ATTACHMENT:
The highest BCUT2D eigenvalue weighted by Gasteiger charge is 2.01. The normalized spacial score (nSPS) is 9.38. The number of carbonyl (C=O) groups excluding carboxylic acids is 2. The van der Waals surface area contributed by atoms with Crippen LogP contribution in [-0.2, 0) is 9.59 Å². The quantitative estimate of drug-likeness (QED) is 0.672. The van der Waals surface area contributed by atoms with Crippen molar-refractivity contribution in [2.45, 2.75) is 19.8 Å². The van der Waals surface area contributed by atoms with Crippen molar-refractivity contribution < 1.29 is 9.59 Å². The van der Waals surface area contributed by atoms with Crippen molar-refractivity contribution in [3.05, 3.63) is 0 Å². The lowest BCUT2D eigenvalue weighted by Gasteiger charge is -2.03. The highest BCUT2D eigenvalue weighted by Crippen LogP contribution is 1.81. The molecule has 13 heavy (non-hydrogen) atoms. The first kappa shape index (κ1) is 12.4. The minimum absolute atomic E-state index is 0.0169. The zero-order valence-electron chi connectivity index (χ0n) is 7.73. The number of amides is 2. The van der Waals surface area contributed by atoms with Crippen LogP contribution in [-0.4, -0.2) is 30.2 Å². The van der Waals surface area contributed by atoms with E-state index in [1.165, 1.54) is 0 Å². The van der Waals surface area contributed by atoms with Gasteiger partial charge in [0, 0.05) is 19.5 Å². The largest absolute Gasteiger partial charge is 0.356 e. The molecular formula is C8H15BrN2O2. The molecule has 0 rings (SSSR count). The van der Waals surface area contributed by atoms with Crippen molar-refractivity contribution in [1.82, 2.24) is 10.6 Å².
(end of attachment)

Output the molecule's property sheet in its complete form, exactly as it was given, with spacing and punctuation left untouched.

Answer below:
The highest BCUT2D eigenvalue weighted by Gasteiger charge is 2.01. The normalized spacial score (nSPS) is 9.38. The number of carbonyl (C=O) groups excluding carboxylic acids is 2. The van der Waals surface area contributed by atoms with Crippen LogP contribution in [-0.2, 0) is 9.59 Å². The quantitative estimate of drug-likeness (QED) is 0.672. The van der Waals surface area contributed by atoms with Crippen molar-refractivity contribution in [2.45, 2.75) is 19.8 Å². The van der Waals surface area contributed by atoms with Crippen molar-refractivity contribution < 1.29 is 9.59 Å². The van der Waals surface area contributed by atoms with Crippen molar-refractivity contribution in [3.05, 3.63) is 0 Å². The lowest BCUT2D eigenvalue weighted by Gasteiger charge is -2.03. The highest BCUT2D eigenvalue weighted by Crippen LogP contribution is 1.81. The molecule has 13 heavy (non-hydrogen) atoms. The first kappa shape index (κ1) is 12.4. The minimum absolute atomic E-state index is 0.0169. The zero-order valence-electron chi connectivity index (χ0n) is 7.73. The number of amides is 2. The van der Waals surface area contributed by atoms with Crippen LogP contribution in [-0.4, -0.2) is 30.2 Å². The van der Waals surface area contributed by atoms with E-state index in [1.165, 1.54) is 0 Å². The van der Waals surface area contributed by atoms with Gasteiger partial charge in [0, 0.05) is 19.5 Å². The largest absolute Gasteiger partial charge is 0.356 e. The molecular formula is C8H15BrN2O2. The molecule has 0 rings (SSSR count). The van der Waals surface area contributed by atoms with Crippen molar-refractivity contribution in [1.82, 2.24) is 10.6 Å².